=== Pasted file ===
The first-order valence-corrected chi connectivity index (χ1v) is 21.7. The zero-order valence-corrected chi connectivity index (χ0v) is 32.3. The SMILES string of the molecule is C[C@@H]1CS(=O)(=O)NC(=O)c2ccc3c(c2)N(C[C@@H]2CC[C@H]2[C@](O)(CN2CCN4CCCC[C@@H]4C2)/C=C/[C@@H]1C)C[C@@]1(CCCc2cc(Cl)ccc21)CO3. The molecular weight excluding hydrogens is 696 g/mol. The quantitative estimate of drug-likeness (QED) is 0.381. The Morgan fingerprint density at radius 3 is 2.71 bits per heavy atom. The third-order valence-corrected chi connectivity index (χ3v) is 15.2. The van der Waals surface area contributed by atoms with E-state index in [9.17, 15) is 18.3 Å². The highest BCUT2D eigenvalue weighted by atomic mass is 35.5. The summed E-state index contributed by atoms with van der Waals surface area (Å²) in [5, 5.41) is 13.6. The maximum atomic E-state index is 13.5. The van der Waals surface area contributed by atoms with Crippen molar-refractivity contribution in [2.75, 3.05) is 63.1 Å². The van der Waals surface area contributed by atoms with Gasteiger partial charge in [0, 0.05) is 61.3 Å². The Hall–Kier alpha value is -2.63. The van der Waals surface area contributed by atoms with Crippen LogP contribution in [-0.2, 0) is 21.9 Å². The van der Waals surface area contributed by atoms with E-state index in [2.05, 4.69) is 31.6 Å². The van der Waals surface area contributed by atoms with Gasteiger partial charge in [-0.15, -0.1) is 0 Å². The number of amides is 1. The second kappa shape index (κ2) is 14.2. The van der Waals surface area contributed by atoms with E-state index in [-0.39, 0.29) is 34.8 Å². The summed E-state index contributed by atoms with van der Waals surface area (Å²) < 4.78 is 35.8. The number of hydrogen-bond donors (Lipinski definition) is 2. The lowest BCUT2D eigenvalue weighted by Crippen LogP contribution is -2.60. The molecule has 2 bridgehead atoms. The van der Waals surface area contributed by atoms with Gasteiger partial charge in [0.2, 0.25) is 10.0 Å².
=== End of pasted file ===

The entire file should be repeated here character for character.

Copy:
The first-order valence-corrected chi connectivity index (χ1v) is 21.7. The zero-order valence-corrected chi connectivity index (χ0v) is 32.3. The SMILES string of the molecule is C[C@@H]1CS(=O)(=O)NC(=O)c2ccc3c(c2)N(C[C@@H]2CC[C@H]2[C@](O)(CN2CCN4CCCC[C@@H]4C2)/C=C/[C@@H]1C)C[C@@]1(CCCc2cc(Cl)ccc21)CO3. The molecular weight excluding hydrogens is 696 g/mol. The quantitative estimate of drug-likeness (QED) is 0.381. The Morgan fingerprint density at radius 3 is 2.71 bits per heavy atom. The third-order valence-corrected chi connectivity index (χ3v) is 15.2. The van der Waals surface area contributed by atoms with E-state index in [9.17, 15) is 18.3 Å². The highest BCUT2D eigenvalue weighted by atomic mass is 35.5. The summed E-state index contributed by atoms with van der Waals surface area (Å²) in [5, 5.41) is 13.6. The maximum atomic E-state index is 13.5. The van der Waals surface area contributed by atoms with Crippen molar-refractivity contribution in [2.75, 3.05) is 63.1 Å². The van der Waals surface area contributed by atoms with Gasteiger partial charge in [0, 0.05) is 61.3 Å². The Hall–Kier alpha value is -2.63. The van der Waals surface area contributed by atoms with Crippen LogP contribution in [-0.2, 0) is 21.9 Å². The van der Waals surface area contributed by atoms with E-state index in [2.05, 4.69) is 31.6 Å². The van der Waals surface area contributed by atoms with Gasteiger partial charge in [-0.15, -0.1) is 0 Å². The number of amides is 1. The second kappa shape index (κ2) is 14.2. The van der Waals surface area contributed by atoms with E-state index in [-0.39, 0.29) is 34.8 Å². The summed E-state index contributed by atoms with van der Waals surface area (Å²) < 4.78 is 35.8. The number of hydrogen-bond donors (Lipinski definition) is 2. The lowest BCUT2D eigenvalue weighted by Crippen LogP contribution is -2.60. The molecule has 2 bridgehead atoms. The van der Waals surface area contributed by atoms with Gasteiger partial charge in [0.2, 0.25) is 10.0 Å².